The Arab world's (uneven) progress: A knowledge society is budding. But further reform is needed, for the sake of American security, global prosperity, and Arab dignity. by Kristin Lord in The Christian Science Monitor:
Five years ago, the United Nations published the Arab Human Development Report on Building a Knowledge Society. That widely read – and highly controversial – report found a "knowledge deficit" that threatens human development, economic growth, and the future potential of Arab societies. This week the Brookings Institution published a new study, in Arabic, that evaluates what has and has not changed since 2003.
Political instability may dominate the headlines, but advances in education, science, industry, and economic reform also deserve notice. Access to education has expanded markedly over the past five years. Jordan exceeded the international average on eighth grade science scores for the first time ever. New university campuses, including branches of world-class universities in Qatar's Education City, has enrolled more students each year for the past six years. …
Why does this matter? For Arabs, success or failure in building a knowledge society will shape their collective future. It will mean the difference between wealth and poverty, dynamism and stagnation, frustration and hope.
For the United States and the global community, thriving Arab societies bear the promise of less political instability, less anger and despair, and less animosity toward the West. Such societies would export fewer security threats in form of terrorism, economic disruption, and war.
The conversation by Marc Lynch in The National:
The Obama administration now has the opportunity and the ambition to dramatically transform America’s dialogue with the world. But doing so will require a new approach to engaging with the Arab and Muslim world that moves beyond the “war on terror”. American strategy must also transcend the rift that divides present outreach efforts between “strategic communications” and “public diplomacy”. …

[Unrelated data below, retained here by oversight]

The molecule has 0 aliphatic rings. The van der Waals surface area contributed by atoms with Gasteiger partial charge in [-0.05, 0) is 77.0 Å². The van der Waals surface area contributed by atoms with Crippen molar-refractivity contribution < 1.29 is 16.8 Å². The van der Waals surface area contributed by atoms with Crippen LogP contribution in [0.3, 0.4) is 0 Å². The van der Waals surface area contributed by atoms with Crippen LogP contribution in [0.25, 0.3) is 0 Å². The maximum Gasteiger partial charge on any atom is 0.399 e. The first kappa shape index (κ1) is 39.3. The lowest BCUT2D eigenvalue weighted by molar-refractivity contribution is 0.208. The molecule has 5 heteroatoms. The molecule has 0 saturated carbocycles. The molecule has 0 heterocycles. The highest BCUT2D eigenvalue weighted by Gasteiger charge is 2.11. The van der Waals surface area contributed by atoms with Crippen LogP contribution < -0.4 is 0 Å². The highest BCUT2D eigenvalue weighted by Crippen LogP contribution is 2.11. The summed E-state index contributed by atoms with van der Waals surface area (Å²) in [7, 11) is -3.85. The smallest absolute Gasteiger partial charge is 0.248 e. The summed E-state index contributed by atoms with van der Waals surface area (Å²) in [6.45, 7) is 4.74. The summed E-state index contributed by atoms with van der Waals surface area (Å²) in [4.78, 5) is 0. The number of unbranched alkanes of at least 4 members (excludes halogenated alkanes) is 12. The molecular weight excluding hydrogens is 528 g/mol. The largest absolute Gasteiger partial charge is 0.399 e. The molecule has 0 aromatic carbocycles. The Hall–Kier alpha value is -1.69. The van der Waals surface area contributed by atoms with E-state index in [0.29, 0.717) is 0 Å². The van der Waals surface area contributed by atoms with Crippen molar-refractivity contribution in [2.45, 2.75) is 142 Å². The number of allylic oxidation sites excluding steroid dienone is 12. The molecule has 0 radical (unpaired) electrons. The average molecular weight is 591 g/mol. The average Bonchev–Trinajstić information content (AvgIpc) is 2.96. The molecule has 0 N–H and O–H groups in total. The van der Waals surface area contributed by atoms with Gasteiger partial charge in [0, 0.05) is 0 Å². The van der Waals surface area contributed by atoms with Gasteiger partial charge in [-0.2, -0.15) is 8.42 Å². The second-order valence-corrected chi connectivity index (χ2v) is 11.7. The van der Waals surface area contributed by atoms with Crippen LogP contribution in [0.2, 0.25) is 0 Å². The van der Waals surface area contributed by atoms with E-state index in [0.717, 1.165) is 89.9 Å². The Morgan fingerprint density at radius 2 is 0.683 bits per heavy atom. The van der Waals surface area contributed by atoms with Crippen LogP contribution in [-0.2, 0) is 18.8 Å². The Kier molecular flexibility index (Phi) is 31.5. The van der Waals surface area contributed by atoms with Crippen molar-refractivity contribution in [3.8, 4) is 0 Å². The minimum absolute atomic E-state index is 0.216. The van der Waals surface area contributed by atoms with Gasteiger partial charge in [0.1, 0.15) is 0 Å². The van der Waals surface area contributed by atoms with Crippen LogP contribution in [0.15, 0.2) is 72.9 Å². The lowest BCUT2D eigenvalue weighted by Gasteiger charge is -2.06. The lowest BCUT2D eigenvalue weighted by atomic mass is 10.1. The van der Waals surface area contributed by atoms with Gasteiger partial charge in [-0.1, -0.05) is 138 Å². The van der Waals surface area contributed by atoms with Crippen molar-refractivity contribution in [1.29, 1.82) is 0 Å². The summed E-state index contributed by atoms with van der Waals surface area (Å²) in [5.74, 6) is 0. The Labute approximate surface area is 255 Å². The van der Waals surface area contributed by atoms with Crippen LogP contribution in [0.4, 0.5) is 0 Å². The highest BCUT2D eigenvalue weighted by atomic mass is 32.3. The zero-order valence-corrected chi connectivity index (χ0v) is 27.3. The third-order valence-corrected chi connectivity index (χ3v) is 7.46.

But this is not just a battle over resources between the State Department and the Pentagon (though it is also that). It is a battle over concepts. Strategic communications is about control: dominating the information battlefield, shaping the message, defeating the enemy. Traditional public diplomacy is about relationships: building trust, creating networks, establishing credibility. This requires a longer-term outlook, where nurturing a free and independent media in which a variety of voices, friendly and hostile, can compete on an even playing field is more important than momentary tactical information dominance. If American public diplomacy wears combat boots, what does that say about America’s relationship with the world? …
But we need to rethink the foundations of public diplomacy for the new century, just as the American military was forced to rethink its approach in the face of the debacle in Iraq – a process that produced a much-heralded new counterinsurgency field manual for American troops. What would a new field manual for public diplomacy look like?
DOD says decision not final: Flournoy aims to curtail or nix pentagon's public diplomacy shop by Fawzia Sheikh at InsideDefense.com (sub req’d)
During the confirmation process, Flournoy discussed a need to shift some portfolios to better align the office of the under secretary of defense for policy with the policy objectives of Obama and Gates, Pentagon spokesman Lt. Col. Jonathan Withington told ITP in a Feb. 18 e-mail. Changes will not constitute a significant reorganization of the policy shop, but rather "a shifting of responsibilities," Withington stated.
Flournoy plans to discuss potential organizational shifts with internal and external stakeholders before making specific recommendations to Gates, he added. He said details will be unveiled once decisions are reached.
Pentagon and congressional advocates of the DOD public diplomacy office, however, are privately grumbling. A congressional staffer who oversees defense issues told ITP he has heard "rumblings" for the last several days about this possible policy shift on diplomacy. It would be "a big mistake" to follow through with Flournoy's idea, the congressional staffer asserted.
R.I.P. Rob at Arabic Media Shack notes Sudanense author Tayyab Saleh, a titan of Arabic literature, died. Saleh authored the superb, hard to put down Season of Migration to the North: A Novel. It’s a short read which I, and Rob, recommend.